Rating: 4/5 stars
Genres: Fantasy, fairy tale retelling
Expected publication: April 11th 2017 by Patchwork Press
I received an ARC from the author in exchange for an honest review.
About this book:
As her fingers move across the strings of her family’s heirloom harp, sixteen-year-old Clarion can forget. She doesn’t dwell on the recent passing of her beloved father or the fact that her mother has just sold everything they owned, including that very same instrument that gives Clarion life. She doesn’t think about how her friends treat her like a feeble, brittle thing to be protected. She doesn’t worry about how to tell the elegant Elena, her best friend and first love, that she doesn’t want to be her sweetheart anymore. She becomes the melody and loses herself in the song.
When Mack, a lord’s dashing young son, rides into town so his father and Elena’s can arrange a marriage between the two youth, Clarion finds herself falling in love with a boy for the first time. Drawn to Clarion’s music, Mack puts Clarion and Elena’s relationship to the test, but he soon vanishes by climbing up a giant beanstalk that only Clarion has seen. When even the town witch won’t help, Clarion is determined to rescue Mack herself and prove once and for all that she doesn’t need protecting. But while she fancied herself a savior, she couldn’t have imagined the enormous world of danger that awaits her in the kingdom of the clouds.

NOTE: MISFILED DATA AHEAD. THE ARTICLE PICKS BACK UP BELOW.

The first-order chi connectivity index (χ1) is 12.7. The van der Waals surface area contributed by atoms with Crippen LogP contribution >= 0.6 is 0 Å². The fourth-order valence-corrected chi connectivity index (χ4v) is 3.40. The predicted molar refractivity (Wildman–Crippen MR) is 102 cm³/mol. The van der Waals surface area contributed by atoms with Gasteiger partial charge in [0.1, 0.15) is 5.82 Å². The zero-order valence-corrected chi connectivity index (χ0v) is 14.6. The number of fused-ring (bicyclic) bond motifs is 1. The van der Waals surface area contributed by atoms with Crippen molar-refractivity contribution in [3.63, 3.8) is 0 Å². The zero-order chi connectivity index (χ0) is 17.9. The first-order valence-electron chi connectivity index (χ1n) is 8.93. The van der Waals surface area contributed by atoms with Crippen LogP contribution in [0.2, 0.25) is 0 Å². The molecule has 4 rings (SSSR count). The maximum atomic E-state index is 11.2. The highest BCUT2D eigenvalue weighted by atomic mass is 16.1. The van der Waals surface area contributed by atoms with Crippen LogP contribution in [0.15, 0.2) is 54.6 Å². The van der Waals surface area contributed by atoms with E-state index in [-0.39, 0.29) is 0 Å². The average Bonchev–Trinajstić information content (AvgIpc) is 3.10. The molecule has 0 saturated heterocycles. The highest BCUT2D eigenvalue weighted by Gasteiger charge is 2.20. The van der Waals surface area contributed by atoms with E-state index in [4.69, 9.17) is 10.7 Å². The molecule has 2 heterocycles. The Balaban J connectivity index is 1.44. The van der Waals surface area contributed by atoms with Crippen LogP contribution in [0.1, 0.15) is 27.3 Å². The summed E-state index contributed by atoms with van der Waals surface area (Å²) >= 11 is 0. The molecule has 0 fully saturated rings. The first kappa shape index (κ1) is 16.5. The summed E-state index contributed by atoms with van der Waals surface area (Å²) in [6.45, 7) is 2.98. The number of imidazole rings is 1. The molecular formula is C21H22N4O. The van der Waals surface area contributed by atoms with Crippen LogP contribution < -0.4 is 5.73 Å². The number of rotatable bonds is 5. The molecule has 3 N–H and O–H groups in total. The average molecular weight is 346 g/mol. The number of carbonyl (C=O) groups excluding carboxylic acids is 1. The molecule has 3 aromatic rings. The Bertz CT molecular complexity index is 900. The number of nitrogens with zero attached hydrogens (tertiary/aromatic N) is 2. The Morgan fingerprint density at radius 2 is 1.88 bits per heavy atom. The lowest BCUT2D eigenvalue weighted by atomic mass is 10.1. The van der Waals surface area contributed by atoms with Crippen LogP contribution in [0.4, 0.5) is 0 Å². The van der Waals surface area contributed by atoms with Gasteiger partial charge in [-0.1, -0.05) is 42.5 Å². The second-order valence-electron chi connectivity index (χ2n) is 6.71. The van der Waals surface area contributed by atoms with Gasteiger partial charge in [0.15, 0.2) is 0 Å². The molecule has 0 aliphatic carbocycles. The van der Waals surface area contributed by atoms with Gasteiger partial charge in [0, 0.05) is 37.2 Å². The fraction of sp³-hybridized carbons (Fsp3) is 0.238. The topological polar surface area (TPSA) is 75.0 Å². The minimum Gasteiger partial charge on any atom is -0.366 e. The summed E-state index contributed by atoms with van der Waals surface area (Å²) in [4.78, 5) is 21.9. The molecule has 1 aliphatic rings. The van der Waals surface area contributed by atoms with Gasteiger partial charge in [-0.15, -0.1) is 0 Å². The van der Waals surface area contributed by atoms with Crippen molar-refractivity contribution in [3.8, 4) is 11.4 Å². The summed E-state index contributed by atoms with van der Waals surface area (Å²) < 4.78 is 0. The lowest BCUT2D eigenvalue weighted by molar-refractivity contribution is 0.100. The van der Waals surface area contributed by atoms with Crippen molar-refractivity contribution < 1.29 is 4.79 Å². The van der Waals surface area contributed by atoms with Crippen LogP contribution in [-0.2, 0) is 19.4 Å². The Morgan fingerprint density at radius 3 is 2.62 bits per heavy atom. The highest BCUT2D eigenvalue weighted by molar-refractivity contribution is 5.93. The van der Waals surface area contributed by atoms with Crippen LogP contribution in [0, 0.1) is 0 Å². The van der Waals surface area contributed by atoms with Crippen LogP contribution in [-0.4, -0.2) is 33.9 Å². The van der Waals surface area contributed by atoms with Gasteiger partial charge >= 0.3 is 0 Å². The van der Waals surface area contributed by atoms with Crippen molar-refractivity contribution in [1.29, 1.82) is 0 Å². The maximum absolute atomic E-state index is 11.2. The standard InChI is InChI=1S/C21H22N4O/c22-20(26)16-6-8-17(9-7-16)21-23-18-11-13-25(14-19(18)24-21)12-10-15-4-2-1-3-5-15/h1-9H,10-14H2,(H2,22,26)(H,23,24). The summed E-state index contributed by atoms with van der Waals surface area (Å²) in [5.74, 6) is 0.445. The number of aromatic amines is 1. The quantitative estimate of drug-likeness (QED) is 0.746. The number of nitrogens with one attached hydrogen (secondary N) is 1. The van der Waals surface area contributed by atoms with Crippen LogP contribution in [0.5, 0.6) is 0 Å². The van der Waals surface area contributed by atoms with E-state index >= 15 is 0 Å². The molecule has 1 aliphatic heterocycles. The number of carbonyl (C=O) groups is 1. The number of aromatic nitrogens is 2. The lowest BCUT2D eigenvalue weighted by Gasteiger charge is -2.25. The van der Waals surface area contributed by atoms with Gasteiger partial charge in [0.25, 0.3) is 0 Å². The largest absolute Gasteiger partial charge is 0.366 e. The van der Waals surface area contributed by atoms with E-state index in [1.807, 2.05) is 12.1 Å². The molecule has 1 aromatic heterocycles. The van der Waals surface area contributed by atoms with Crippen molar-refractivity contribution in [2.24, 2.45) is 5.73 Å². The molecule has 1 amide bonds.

I really do love retellings but only when they are done right and since I have previously read all other books by this author I had expected this one to be just as good as well. Well, it did not disappoint. With Ballad of the beanstalk, the author brings to us the prequel of Jack and the beanstalk explaining the mystery of the magical singing harp and what happens in the land above the clouds.
Clarion has lost her father and her only solace is the harp that she learnt to play from her father. As her financial condition gets worse and she is in love with her best friend ( a relation that cannot be shown to the world), things are just not going well for her. She doesn’t believe she can ever love a man until one day everything changes. A new mystery man in town, a giant beanstalk, the village witch is hiding secrets. From there the story takes an interesting turn. What I liked most about this book was the unexpected elements and also how it was part light fairy-tale and then equally dark and real. The author doesn’t shy away from showing the real heavy stuff and then when the ending came, I was left in awe.
I liked all the characters equally and the writing just flows so easily that I finished the book in one go, without ever being bored or thinking of taking a break.
A charming and delightful read.